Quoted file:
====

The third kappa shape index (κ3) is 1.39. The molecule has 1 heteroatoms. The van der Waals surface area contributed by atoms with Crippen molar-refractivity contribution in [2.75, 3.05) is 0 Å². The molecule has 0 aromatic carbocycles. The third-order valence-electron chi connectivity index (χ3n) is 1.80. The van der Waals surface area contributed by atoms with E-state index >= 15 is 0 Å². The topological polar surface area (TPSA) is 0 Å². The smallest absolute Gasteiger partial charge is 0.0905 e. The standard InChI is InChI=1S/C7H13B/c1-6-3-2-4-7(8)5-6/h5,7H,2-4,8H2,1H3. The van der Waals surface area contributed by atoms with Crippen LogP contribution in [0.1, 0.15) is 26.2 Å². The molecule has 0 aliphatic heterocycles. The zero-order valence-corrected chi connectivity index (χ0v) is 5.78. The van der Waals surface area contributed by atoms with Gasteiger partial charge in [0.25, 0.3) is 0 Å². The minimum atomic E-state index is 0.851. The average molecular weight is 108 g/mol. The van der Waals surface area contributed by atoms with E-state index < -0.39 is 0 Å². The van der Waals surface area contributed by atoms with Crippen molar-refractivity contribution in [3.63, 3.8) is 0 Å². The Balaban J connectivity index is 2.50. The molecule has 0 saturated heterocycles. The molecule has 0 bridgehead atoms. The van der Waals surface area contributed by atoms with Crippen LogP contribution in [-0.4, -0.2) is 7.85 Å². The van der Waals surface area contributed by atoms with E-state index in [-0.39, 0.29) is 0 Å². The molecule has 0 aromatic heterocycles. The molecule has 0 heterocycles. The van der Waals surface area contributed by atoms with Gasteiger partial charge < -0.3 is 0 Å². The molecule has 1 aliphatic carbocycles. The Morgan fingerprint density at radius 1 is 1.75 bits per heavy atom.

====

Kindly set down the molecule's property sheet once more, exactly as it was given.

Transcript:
The third kappa shape index (κ3) is 1.39. The molecule has 1 heteroatoms. The van der Waals surface area contributed by atoms with Crippen molar-refractivity contribution in [2.75, 3.05) is 0 Å². The molecule has 0 aromatic carbocycles. The third-order valence-electron chi connectivity index (χ3n) is 1.80. The van der Waals surface area contributed by atoms with E-state index >= 15 is 0 Å². The topological polar surface area (TPSA) is 0 Å². The smallest absolute Gasteiger partial charge is 0.0905 e. The standard InChI is InChI=1S/C7H13B/c1-6-3-2-4-7(8)5-6/h5,7H,2-4,8H2,1H3. The van der Waals surface area contributed by atoms with Crippen LogP contribution in [0.1, 0.15) is 26.2 Å². The molecule has 0 aliphatic heterocycles. The zero-order valence-corrected chi connectivity index (χ0v) is 5.78. The van der Waals surface area contributed by atoms with Gasteiger partial charge in [0.25, 0.3) is 0 Å². The minimum atomic E-state index is 0.851. The average molecular weight is 108 g/mol. The van der Waals surface area contributed by atoms with E-state index < -0.39 is 0 Å². The van der Waals surface area contributed by atoms with Crippen molar-refractivity contribution in [3.63, 3.8) is 0 Å². The Balaban J connectivity index is 2.50. The molecule has 0 saturated heterocycles. The molecule has 0 bridgehead atoms. The van der Waals surface area contributed by atoms with Crippen LogP contribution in [-0.4, -0.2) is 7.85 Å². The van der Waals surface area contributed by atoms with E-state index in [-0.39, 0.29) is 0 Å². The molecule has 0 aromatic heterocycles. The molecule has 0 heterocycles. The van der Waals surface area contributed by atoms with Gasteiger partial charge < -0.3 is 0 Å². The molecule has 1 aliphatic carbocycles. The Morgan fingerprint density at radius 1 is 1.75 bits per heavy atom.